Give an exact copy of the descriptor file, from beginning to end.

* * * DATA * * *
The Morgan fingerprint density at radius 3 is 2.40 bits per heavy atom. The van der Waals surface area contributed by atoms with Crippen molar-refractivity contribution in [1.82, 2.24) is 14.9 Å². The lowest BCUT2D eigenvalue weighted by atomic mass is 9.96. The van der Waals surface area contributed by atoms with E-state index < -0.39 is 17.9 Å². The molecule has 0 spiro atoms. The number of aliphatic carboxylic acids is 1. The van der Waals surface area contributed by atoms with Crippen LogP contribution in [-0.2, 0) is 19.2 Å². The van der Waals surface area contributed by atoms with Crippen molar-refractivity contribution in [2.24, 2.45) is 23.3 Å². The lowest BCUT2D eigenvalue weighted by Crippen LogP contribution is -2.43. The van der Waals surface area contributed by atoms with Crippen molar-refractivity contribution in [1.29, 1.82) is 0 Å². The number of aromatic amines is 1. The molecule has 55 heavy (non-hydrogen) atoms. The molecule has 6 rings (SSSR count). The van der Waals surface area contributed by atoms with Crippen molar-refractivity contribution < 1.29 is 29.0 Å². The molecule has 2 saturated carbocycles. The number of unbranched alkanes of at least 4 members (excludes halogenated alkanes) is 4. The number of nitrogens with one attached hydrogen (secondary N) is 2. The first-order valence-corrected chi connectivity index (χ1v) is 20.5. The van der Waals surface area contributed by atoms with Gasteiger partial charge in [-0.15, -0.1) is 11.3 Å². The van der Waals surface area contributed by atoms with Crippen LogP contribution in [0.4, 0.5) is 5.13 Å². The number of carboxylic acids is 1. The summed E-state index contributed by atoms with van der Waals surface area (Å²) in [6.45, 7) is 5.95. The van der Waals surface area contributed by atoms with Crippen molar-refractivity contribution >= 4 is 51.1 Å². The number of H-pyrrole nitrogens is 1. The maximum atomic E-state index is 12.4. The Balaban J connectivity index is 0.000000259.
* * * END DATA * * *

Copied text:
The Morgan fingerprint density at radius 3 is 2.40 bits per heavy atom. The van der Waals surface area contributed by atoms with Crippen molar-refractivity contribution in [1.82, 2.24) is 14.9 Å². The lowest BCUT2D eigenvalue weighted by atomic mass is 9.96. The van der Waals surface area contributed by atoms with E-state index < -0.39 is 17.9 Å². The molecule has 0 spiro atoms. The number of aliphatic carboxylic acids is 1. The van der Waals surface area contributed by atoms with Crippen LogP contribution in [-0.2, 0) is 19.2 Å². The van der Waals surface area contributed by atoms with Crippen molar-refractivity contribution in [2.24, 2.45) is 23.3 Å². The lowest BCUT2D eigenvalue weighted by Crippen LogP contribution is -2.43. The van der Waals surface area contributed by atoms with Crippen molar-refractivity contribution in [1.29, 1.82) is 0 Å². The number of aromatic amines is 1. The molecule has 55 heavy (non-hydrogen) atoms. The molecule has 6 rings (SSSR count). The van der Waals surface area contributed by atoms with Crippen molar-refractivity contribution < 1.29 is 29.0 Å². The molecule has 2 saturated carbocycles. The number of unbranched alkanes of at least 4 members (excludes halogenated alkanes) is 4. The number of nitrogens with one attached hydrogen (secondary N) is 2. The first-order valence-corrected chi connectivity index (χ1v) is 20.5. The van der Waals surface area contributed by atoms with Gasteiger partial charge in [-0.15, -0.1) is 11.3 Å². The van der Waals surface area contributed by atoms with Crippen LogP contribution in [0.4, 0.5) is 5.13 Å². The number of carboxylic acids is 1. The summed E-state index contributed by atoms with van der Waals surface area (Å²) in [6.45, 7) is 5.95. The van der Waals surface area contributed by atoms with Crippen molar-refractivity contribution >= 4 is 51.1 Å². The number of H-pyrrole nitrogens is 1. The maximum atomic E-state index is 12.4. The Balaban J connectivity index is 0.000000259.